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segunda-feira, 23 de maio de 2011

@BreakingScience The Atlantic 'resting' -- for now

The Atlantic 'resting' -- for now via

New oceanic crust forms on the mid-ocean ridge while oceanic crust that has cooled down is swallowed up in subduction zones. (Photo: Jeker Natursteine AG, Berne)

Geophysicists have simulated when the continents around the Atlantic develop active continental margins with earthquakes and volcanoes. According to the model, ‘real’ fully active subduction zones will not form for another twenty million years at the earliest.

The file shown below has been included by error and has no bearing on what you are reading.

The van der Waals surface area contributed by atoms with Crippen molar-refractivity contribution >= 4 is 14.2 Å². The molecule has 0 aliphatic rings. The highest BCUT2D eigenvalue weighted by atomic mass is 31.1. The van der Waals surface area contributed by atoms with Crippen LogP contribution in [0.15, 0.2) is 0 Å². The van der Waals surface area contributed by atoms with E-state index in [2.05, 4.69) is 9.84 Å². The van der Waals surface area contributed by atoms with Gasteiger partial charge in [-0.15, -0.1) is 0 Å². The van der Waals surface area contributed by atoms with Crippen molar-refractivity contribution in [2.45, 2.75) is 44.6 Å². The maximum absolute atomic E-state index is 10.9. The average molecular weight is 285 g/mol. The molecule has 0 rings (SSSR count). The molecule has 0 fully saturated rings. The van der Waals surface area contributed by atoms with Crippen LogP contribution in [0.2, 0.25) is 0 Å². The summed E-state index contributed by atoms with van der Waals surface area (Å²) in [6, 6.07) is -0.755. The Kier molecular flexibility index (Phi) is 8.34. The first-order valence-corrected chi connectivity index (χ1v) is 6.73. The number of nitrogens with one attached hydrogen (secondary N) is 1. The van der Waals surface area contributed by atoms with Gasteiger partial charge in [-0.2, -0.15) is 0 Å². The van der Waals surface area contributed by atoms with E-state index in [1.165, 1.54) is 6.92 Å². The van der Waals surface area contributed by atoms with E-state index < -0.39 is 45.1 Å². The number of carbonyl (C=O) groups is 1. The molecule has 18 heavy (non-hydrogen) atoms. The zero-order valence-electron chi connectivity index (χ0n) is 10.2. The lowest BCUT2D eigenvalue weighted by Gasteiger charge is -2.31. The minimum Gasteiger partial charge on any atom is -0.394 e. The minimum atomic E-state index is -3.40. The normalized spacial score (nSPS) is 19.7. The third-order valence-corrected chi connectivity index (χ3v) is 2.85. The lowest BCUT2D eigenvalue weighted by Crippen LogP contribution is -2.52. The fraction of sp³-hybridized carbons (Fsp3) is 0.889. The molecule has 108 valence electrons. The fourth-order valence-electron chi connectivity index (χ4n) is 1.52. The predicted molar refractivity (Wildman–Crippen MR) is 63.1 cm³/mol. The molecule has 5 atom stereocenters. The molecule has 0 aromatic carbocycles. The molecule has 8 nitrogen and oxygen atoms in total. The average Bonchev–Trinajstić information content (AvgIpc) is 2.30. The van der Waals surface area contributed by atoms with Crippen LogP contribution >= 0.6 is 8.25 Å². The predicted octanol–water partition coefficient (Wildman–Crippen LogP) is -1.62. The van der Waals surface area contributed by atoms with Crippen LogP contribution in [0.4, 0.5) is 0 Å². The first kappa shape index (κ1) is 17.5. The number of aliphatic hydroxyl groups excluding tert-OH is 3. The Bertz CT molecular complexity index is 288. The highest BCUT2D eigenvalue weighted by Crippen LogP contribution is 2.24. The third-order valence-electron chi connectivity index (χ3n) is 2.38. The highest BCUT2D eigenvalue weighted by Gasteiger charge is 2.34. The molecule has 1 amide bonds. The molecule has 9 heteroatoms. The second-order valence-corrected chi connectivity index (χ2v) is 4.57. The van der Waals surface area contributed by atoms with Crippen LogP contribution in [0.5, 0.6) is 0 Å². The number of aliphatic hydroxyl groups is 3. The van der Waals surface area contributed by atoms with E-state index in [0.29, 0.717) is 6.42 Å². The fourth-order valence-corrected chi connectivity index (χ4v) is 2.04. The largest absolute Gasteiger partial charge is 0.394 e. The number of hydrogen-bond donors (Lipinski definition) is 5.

Oceanic trenches, earthquakes, mountains and volcanoes arise through the subduction of tectonic plates. These phenomena shape the renowned Pacific Ring of Fire around the Pacific. Along this ring, sinks beneath the continental margins while new oceanic crust is constantly formed on the mid-ocean ridge. The process of subduction sets in once the oceanic crust is several tens of millions of years old and has cooled down to such an extent that it has a higher density than the area of the earth’s mantle beneath it, namely the asthenosphere. Consequently, it sinks beneath the adjacent continent more or less by itself. In the world’s oceans, there is thus hardly any oceanic crust that is older than about 170 million years.

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